After EP’s Legal Affairs Committee rejected László Trócsányi, Hungary’s former justice minister, Prime Minister Viktor Orbán was quick to give away the name of his Plan B nominee. Olivér Várhelyi is an experienced diplomat who wouldn’t shy away from confrontation in the EU. Additionally, he is loyal to Orbán and his government while there’s not much about him the European Parliament could quarrel with.
On Monday, EP’s Legal Affairs Committee confirmed its position that there is a conflict of interest between the post of commissioner to which László Trócsányi had been designated and the activities of a law firm associated with him. Shortly after, Prime Minister Viktor Orbán said that he would nominate ambassador Olivér Várhelyi, the head of Hungary’s permanent representative to the EU as Hungary’s candidate for European commissioner.
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This announcement came as a surprise, although the Hungarian press quickly started rumoring Olivér Várhelyi’s name right after Trócsányi’s rejection. Citing foreign sources, index.hu’s Eurológus reported last Thursday that the diplomat, who has a strong professional background, could be Orbán’s plan B if the former justice minister failed, although months before other names had been circulating as Plan B and Plan C.
The career public servant
The senior diplomat seems to be a logical choice as he has spent the past 25 years dealing with EU politics in the European Commission in various ministries and he also worked on Hungary’s accession to the EU.
Várhelyi studied European law in Denmark and has a law degree from the University of Szeged. He joined the Office for European Affairs in the Ministry for Industry and Trade as an intern in 1995. Shortly after, he became responsible for EC Coordination and Harmonization. The first time Várhelyi went to Brussels was in 2001 (2 years before Hungary’s official accession) when he was appointed legal counselor of Hungary’s mission to the EU.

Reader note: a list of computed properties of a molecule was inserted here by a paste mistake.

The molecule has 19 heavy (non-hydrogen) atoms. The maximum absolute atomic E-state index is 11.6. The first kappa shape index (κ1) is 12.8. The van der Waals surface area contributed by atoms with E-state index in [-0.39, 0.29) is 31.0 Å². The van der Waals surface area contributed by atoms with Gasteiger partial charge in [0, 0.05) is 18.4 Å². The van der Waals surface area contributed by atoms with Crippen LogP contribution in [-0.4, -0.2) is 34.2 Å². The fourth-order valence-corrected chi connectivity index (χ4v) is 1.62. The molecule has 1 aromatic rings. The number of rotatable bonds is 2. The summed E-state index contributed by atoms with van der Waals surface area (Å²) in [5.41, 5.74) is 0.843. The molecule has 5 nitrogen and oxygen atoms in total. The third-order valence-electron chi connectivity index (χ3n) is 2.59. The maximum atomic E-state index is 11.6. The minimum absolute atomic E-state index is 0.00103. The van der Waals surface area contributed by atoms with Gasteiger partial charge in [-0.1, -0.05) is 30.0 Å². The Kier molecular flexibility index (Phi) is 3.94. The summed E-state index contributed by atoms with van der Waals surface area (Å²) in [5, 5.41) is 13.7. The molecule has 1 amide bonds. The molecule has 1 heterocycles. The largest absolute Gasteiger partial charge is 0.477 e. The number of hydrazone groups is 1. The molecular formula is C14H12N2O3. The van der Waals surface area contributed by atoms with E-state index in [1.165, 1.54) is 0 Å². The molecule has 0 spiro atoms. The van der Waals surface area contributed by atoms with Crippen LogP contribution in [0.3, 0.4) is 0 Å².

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Between 2003 and 2006, he was head of the Legal Service of Hungary’s Permanent Representation to the EU. He returned to Budapest in 2006, leading the EU Law Department at the Justice Ministry, but in 2008 he was sent to Brussels again.
Having worked for three years at the European Commission, he returned to Hungary yet again in 2011, as he was appointed Deputy Permanent Representative of Hungary. In 2015, he became the leader of the office.
A confrontational professional
In a portrait, after his 2015 appointment, liberal 444.hu described the diplomat as a confrontational personality who does not aim for deals but only for total victory. On the other hand, those who know Várhelyi also admitted that he was a competent and well-prepared professional who had a clear view on how things work in Brussels.
In 2017, Magyar Nemzet wrote that his name had emerged as a possible candidate for Foreign Minister. In the article, they also reported that Várhelyi was a very tolerant person when confronted with conflict.
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As the government has a rather confrontational stance against Brussels, Várhelyi’s nature might be his biggest virtue in Orbán’s eyes, alongside his reported loyalty.
According to liberal hvg.hu, Olivér Várhelyi seems a safe bet as he is not a member of Fidesz and has not been directly involved in the Orbán government, unlike Tibor Navracsics, the former Commissioner, and László Trócsányi. Both have, as former justice ministers, coordinated legislation that the European Parliament heavily criticized and had hard times at their EP hearings. Since Várhelyi has worked in the public sector all his life, conflict of interest is not likely to pop up as a problem either.
These things might make his way paved to become the new enlargement commissioner.
Featured photo by Szilárd Koszticsák/MTI